Asaram verdict shows why the criminal justice system must not be sullied by malcontents
After Gurmeet Ram Rahim, who was convicted of rape and sentenced to 20 years of jail last year, Asaram Bapu is the second self-styled ‘guru’ of a cult to be held guilty of rape, in this case of a minor, in recent times. Asaram was on Wednesday convicted by a Jodhpur court for sexual assault (rape) of a 16-year-old girl, a child of one of his devotees, in 2013 at his ashram on the outskirts of Jodhpur, Rajasthan. He was rightly awarded the life sentence for this heinous crime which was made all the worse for the betrayal of trust given he was considered by the parents of the child to be in the nature of a guardian and spiritual guide for the child; and old enough to be her grandfather. The convict’s lawyers have said they will appeal the verdict, which is their right under the law, but for now, justice is done. Ever since the Asaram was put behind bars — and despite the countless alleged attempts to bribe police, tamper with evidence and intimidate witnesses some of whom went missing and many of whom were physically attacked — the court followed due process established in law as it would have done in the case involving a lesser well-known individual and wrapped up the trial in four-and-a-half years. Despite his cult status in the eyes of his devotees (who should surely rethink their blind allegiance to a convicted rapist), and the tag of being a religious leader, the court showed neither fear nor favour and he was prosecuted under the stringent provisions of the Protection of Children from Sexual Offences (POCSO) Act. The relative promptness of the court in conducting the trial and pronouncing the verdict as well as the preparedness of police in maintaining law and order in the aftermath of the verdict must be appreciated. We endorse the reasoning of the court to show no mercy to the convict and sentencing him to life in prison till death given the heinous nature of his crime. It is also to the credit of the lawmakers across party lines who have given precedence to sensitive law-making by amending laws relating to crimes against women periodically, despite some reservations on the issue of capital punishment in general. At the same time, while it is appropriate that Asaram was handed down the maximum sentence, what remains to be seen is whether it has some effect on the mindset of those men who objectify women and exploit as well as assault them with relative impunity in India.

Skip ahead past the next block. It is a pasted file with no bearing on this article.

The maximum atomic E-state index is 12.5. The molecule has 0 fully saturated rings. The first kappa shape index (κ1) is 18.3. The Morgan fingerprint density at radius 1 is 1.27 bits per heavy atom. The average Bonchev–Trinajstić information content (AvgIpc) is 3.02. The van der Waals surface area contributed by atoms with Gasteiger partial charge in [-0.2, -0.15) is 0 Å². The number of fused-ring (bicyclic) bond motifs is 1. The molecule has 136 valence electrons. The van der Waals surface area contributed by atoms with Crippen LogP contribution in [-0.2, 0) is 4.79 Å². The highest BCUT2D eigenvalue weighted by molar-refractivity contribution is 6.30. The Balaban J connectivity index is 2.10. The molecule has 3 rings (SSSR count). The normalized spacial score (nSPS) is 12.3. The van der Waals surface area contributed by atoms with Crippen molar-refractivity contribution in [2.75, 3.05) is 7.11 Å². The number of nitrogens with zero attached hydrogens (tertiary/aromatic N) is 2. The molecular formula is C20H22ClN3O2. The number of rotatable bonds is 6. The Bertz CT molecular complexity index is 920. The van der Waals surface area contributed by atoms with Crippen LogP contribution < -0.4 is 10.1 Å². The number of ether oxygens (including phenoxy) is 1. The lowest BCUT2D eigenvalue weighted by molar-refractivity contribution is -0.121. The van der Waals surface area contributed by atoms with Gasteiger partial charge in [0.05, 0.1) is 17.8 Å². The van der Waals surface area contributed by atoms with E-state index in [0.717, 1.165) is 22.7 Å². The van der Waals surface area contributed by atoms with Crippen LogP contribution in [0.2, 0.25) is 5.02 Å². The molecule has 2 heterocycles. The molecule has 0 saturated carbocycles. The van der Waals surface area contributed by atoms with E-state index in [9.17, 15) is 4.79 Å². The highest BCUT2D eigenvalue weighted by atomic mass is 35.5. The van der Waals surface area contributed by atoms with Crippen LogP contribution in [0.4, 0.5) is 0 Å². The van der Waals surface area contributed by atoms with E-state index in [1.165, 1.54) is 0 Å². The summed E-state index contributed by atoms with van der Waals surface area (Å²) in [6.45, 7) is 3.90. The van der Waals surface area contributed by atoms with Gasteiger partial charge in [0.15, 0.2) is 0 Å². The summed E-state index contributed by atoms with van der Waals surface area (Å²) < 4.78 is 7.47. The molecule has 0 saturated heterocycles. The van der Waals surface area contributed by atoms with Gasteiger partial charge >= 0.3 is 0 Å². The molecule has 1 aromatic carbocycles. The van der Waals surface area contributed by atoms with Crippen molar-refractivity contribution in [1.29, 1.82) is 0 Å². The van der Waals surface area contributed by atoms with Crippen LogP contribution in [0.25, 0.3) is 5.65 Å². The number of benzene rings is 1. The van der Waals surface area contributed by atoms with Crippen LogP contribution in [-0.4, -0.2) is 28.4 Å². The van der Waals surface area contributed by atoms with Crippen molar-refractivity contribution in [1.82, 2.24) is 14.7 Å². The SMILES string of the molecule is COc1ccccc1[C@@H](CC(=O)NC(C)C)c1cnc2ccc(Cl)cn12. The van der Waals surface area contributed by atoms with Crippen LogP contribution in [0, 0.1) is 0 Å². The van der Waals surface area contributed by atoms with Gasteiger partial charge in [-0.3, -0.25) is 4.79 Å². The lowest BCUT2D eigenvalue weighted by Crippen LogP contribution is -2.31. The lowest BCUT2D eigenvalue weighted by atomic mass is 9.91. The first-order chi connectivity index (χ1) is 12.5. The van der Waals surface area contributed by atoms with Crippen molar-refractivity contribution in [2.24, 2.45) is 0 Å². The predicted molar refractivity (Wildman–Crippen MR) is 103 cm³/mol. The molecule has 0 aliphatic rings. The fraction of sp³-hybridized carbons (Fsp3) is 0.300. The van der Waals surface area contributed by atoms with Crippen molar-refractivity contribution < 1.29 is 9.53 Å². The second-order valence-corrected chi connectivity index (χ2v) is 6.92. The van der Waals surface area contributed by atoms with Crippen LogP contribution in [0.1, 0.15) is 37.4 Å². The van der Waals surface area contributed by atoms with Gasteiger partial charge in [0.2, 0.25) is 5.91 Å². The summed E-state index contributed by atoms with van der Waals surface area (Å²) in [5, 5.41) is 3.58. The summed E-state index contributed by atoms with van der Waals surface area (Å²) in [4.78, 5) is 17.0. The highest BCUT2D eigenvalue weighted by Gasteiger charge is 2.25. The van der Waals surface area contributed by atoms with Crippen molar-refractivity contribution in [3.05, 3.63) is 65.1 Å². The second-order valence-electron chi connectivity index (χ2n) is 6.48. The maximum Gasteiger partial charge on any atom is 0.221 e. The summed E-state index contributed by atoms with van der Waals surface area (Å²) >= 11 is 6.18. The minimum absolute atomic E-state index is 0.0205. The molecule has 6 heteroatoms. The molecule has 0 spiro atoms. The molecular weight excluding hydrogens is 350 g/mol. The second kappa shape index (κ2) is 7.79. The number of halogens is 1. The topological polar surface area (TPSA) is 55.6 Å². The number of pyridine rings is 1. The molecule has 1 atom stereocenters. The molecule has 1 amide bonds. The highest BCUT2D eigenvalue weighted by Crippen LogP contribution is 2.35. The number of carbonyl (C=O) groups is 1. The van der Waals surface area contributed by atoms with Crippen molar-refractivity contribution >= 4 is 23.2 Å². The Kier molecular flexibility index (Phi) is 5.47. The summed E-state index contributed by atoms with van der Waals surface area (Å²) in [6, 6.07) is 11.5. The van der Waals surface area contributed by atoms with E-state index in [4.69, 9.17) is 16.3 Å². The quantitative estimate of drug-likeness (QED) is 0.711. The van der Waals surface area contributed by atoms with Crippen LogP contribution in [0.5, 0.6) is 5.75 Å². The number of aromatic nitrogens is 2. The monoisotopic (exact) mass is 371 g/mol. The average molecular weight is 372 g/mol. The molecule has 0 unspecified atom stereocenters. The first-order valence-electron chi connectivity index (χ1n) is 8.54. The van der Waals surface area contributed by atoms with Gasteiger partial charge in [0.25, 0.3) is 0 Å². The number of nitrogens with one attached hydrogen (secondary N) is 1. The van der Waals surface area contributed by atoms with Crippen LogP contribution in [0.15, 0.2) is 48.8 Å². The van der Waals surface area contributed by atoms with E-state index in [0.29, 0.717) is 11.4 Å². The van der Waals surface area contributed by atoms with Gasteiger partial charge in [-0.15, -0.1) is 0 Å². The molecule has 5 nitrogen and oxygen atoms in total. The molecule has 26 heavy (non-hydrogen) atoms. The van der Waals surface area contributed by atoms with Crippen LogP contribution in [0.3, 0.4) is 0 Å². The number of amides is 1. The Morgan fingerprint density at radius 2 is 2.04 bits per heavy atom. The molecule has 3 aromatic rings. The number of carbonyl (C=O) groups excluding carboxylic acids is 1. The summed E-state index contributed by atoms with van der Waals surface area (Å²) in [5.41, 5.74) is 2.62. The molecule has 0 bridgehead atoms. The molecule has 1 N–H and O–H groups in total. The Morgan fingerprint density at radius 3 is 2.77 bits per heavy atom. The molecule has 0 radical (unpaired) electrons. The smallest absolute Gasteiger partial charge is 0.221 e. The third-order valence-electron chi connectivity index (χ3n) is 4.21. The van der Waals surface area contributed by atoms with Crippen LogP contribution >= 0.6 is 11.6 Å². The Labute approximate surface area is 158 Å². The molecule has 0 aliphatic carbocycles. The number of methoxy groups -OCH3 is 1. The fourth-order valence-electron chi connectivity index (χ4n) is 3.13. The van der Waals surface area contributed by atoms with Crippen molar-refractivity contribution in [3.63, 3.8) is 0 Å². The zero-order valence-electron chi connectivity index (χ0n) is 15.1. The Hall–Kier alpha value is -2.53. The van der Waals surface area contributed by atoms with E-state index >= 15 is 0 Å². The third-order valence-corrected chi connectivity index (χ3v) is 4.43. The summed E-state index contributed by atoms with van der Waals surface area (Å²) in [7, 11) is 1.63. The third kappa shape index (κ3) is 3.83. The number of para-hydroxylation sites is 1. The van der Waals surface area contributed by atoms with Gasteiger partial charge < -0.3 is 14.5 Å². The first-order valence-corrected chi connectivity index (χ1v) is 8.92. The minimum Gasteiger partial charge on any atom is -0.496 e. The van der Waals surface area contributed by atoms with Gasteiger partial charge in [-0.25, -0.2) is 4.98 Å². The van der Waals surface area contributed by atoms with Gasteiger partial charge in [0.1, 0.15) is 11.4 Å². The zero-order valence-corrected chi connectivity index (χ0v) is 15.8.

For that to happen, society must be sensitised and perversions have to called out regardless of political correctness albeit through due process and under the rule of law and not self-interest driven social media posturing. We also have to contend with the reality in this country that women from marginalised, economically weaker sections of society face a double whammy and misuse of gender laws rarely come from these sections. As the multiple allegations of rape by different women against Asaram — there are two rape cases from Gujarat pending against him — have shown, there seem to have been several victims of the cult leader’s perversions. Above all, though, the victim and her family members deserve support for not letting the perpetrator get away using his enormous influence. In a deeply spiritual and still desperately poor country like India, faith in gurus and spiritual teachers whether from the Indic civilizational or Abrahamic religious traditions will continue hold great attraction for millions. It is the frauds, exploiters and criminals in their garb whom we must all try and ensure our vast population remains wary of. Brokers ought to be eschewed in the quest for communion with the divine or whilst surrendering oneself to the supreme life force. In the interim, on a more temporal plane, the conviction for rape of another self-styled spiritual/religious leader will hopefully expose his machinations to his followers.